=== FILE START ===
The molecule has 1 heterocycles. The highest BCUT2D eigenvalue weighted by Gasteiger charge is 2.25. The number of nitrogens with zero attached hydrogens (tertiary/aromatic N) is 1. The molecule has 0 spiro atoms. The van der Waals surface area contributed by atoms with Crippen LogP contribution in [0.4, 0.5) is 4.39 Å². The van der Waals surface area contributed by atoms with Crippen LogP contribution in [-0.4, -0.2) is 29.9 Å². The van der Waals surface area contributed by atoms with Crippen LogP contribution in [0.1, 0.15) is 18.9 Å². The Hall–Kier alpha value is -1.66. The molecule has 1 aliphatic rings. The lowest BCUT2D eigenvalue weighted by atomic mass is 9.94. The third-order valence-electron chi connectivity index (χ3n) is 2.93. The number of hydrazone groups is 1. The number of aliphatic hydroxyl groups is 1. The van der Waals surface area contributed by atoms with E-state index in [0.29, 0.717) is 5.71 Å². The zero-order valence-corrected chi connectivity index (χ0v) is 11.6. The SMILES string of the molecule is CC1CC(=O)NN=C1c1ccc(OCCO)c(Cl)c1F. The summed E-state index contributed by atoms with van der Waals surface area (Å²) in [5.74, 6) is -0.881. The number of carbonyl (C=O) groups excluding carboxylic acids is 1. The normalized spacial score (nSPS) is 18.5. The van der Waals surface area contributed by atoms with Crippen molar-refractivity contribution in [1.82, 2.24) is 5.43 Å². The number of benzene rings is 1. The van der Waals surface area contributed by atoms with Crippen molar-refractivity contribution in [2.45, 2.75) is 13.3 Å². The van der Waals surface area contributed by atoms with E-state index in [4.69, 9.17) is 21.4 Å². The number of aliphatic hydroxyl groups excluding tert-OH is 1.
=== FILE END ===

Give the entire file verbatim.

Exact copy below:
The molecule has 1 heterocycles. The highest BCUT2D eigenvalue weighted by Gasteiger charge is 2.25. The number of nitrogens with zero attached hydrogens (tertiary/aromatic N) is 1. The molecule has 0 spiro atoms. The van der Waals surface area contributed by atoms with Crippen LogP contribution in [0.4, 0.5) is 4.39 Å². The van der Waals surface area contributed by atoms with Crippen LogP contribution in [-0.4, -0.2) is 29.9 Å². The van der Waals surface area contributed by atoms with Crippen LogP contribution in [0.1, 0.15) is 18.9 Å². The Hall–Kier alpha value is -1.66. The molecule has 1 aliphatic rings. The lowest BCUT2D eigenvalue weighted by atomic mass is 9.94. The third-order valence-electron chi connectivity index (χ3n) is 2.93. The number of hydrazone groups is 1. The number of aliphatic hydroxyl groups is 1. The van der Waals surface area contributed by atoms with E-state index in [0.29, 0.717) is 5.71 Å². The zero-order valence-corrected chi connectivity index (χ0v) is 11.6. The SMILES string of the molecule is CC1CC(=O)NN=C1c1ccc(OCCO)c(Cl)c1F. The summed E-state index contributed by atoms with van der Waals surface area (Å²) in [5.74, 6) is -0.881. The number of carbonyl (C=O) groups excluding carboxylic acids is 1. The normalized spacial score (nSPS) is 18.5. The van der Waals surface area contributed by atoms with Crippen molar-refractivity contribution in [1.82, 2.24) is 5.43 Å². The number of benzene rings is 1. The van der Waals surface area contributed by atoms with Crippen molar-refractivity contribution in [2.45, 2.75) is 13.3 Å². The van der Waals surface area contributed by atoms with E-state index in [4.69, 9.17) is 21.4 Å². The number of aliphatic hydroxyl groups excluding tert-OH is 1.